Monday, April 25, 2016

Permaculture (in a sense)

Over the winter I started doing research into permaculture, learning that we've been using permaculture principles for some time without knowing it. :) Very little organic matter leaves this yard--it's all recycled, one way or another. Leaves and grass are compost, food debris goes in the compost pit. Thicker wood that can't be composted is burned for ash or used for any number of other things. The land is sloped so that there is very little runoff, and xeric plantings deliberately placed where the sprinklers don't reach.

Water is our Achilles heel, but permaculture has a cure for that.

We live in a desert. It rains in the spring and fall, a bare handful of times per year. Snow during the winter mostly runs off rather than soaking in. In all we get about fifteen inches of water per year. Summer temperatures run easily into the 90's and 100's, with near 0 humidity.

This year water prices are going to double or triple, and with more than a quarter acre of lawn and garden that's going to hurt. With that in mind, a few years ago I invested in a water catchment system to catch water off the roof. It's nearly complete. I also finished one of the drainage systems, carrying water from the downspout on one corner of the house across the grass and into the raspberries.

Two years ago we put in the drip system, and the secondary garden is watered by the lawn sprinklers. I'd much rather water vegetables than grass.

So this spring I ran a test. All of the vegetables were put in the ground--and left alone. The only water they've gotten was the rain two weeks ago. With temperatures in the 70's and 80's, I would have expected the water to evaporate quickly, leaving the seedlings languishing. If that had happened I would have watered, but they all appear fat and happy. As of last night (before the rain) the soil in the main garden was dry only two inches down, and in the western garden one inch. Seedlings are all up and amazing. Two transplants have been lost--one tomato, broken when a wall-o-water fell over on it, and a licorice seedling that something ate. Neither died from lack of water.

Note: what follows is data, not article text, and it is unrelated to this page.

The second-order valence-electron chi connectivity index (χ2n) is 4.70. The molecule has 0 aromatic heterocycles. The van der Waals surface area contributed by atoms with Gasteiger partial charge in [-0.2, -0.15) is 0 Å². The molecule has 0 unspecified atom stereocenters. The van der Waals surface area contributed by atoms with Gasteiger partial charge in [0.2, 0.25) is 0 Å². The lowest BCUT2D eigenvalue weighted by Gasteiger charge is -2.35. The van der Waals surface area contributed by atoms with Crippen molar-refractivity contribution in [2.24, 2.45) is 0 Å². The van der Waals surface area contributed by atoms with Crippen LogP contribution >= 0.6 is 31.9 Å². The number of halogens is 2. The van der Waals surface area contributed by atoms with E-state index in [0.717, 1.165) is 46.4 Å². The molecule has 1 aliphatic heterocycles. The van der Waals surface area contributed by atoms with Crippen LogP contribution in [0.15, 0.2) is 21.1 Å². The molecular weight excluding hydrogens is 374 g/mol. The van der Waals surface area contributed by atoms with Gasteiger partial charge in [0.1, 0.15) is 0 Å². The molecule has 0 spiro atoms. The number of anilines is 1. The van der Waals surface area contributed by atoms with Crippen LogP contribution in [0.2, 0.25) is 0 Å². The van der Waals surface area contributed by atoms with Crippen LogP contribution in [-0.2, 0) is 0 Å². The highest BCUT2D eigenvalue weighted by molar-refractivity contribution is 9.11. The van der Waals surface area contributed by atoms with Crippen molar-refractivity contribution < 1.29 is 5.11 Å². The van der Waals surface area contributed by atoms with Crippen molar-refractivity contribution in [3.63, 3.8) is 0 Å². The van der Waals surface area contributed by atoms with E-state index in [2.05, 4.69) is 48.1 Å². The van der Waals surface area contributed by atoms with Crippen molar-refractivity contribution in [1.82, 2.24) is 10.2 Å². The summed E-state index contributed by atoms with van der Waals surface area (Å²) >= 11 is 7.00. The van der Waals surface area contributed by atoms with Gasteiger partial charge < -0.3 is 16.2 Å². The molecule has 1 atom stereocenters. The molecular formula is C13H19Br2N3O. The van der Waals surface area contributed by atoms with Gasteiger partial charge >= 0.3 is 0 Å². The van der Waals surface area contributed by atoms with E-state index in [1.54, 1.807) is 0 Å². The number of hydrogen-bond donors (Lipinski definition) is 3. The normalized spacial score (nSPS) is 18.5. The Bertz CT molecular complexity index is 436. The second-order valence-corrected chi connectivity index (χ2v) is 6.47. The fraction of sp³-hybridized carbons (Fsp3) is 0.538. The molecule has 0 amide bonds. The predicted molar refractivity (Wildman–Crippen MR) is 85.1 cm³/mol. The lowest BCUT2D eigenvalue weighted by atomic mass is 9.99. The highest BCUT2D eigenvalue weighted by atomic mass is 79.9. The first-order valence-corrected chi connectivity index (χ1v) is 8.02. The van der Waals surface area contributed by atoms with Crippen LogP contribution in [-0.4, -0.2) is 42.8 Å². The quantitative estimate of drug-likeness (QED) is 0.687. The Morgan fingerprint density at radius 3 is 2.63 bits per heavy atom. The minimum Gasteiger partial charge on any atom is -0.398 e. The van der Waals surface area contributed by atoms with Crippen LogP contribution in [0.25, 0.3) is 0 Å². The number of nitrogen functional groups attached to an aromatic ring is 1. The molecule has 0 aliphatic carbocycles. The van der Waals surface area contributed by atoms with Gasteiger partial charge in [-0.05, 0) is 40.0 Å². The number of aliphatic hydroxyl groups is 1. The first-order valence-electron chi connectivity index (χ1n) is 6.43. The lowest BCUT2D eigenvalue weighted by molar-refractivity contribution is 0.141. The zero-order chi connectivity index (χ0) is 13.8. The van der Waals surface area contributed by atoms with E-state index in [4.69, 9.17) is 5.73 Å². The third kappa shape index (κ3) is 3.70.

Last spring we were watering constantly, and the water just seemed to drain away, leaving the soil dry again within a day or two.

Something has changed.

I think we're working with a combination of things. First, each year early in the spring we till up the garden, which allows air in, fluffs the soil so to speak, but also creates more space for water to evaporate from. All that water that's settled deep in the soil during the winter evaporates off. We then plant into this aerated soil, and keep it watered until the seedlings come up. Because of the tilling the soil is broken up deep, allowing all the water to drain off. This year we didn't till, so the water that was in the soil is staying there.

Second, I mulched the surface as much as possible. Grass went down all last summer, and leaves in the fall. This year we will again mulch deeply with grass and leaves, as well as continuing with the deep compost pit.

By planting so that all soil is covered by something living (or a good thick layer of mulch, or both) we should minimize evaporation from the soil. With the use of consciously recognized permaculture principles (rather than just doing what feels right), I'm hoping that water use will be minimized this year.